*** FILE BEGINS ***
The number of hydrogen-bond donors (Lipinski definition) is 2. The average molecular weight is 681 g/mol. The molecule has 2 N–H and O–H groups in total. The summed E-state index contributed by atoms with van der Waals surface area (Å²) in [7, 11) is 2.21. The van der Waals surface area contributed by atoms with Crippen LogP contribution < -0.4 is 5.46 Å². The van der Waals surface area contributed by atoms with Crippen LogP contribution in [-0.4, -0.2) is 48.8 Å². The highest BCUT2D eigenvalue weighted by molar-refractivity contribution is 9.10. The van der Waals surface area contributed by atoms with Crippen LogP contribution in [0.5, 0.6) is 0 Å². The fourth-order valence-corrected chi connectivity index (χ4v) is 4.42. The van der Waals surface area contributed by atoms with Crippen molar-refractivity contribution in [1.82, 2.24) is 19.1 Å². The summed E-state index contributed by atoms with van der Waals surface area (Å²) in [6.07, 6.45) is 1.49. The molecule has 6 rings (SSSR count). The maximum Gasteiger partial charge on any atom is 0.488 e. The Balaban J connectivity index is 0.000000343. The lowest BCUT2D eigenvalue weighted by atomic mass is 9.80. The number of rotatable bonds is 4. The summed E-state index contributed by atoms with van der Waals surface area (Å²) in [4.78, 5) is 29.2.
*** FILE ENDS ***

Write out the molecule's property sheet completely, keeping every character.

The number of hydrogen-bond donors (Lipinski definition) is 2. The average molecular weight is 681 g/mol. The molecule has 2 N–H and O–H groups in total. The summed E-state index contributed by atoms with van der Waals surface area (Å²) in [7, 11) is 2.21. The van der Waals surface area contributed by atoms with Crippen LogP contribution < -0.4 is 5.46 Å². The van der Waals surface area contributed by atoms with Crippen LogP contribution in [-0.4, -0.2) is 48.8 Å². The highest BCUT2D eigenvalue weighted by molar-refractivity contribution is 9.10. The van der Waals surface area contributed by atoms with Crippen LogP contribution in [0.5, 0.6) is 0 Å². The fourth-order valence-corrected chi connectivity index (χ4v) is 4.42. The van der Waals surface area contributed by atoms with Crippen molar-refractivity contribution in [1.82, 2.24) is 19.1 Å². The summed E-state index contributed by atoms with van der Waals surface area (Å²) in [6.07, 6.45) is 1.49. The molecule has 6 rings (SSSR count). The maximum Gasteiger partial charge on any atom is 0.488 e. The Balaban J connectivity index is 0.000000343. The lowest BCUT2D eigenvalue weighted by atomic mass is 9.80. The number of rotatable bonds is 4. The summed E-state index contributed by atoms with van der Waals surface area (Å²) in [4.78, 5) is 29.2.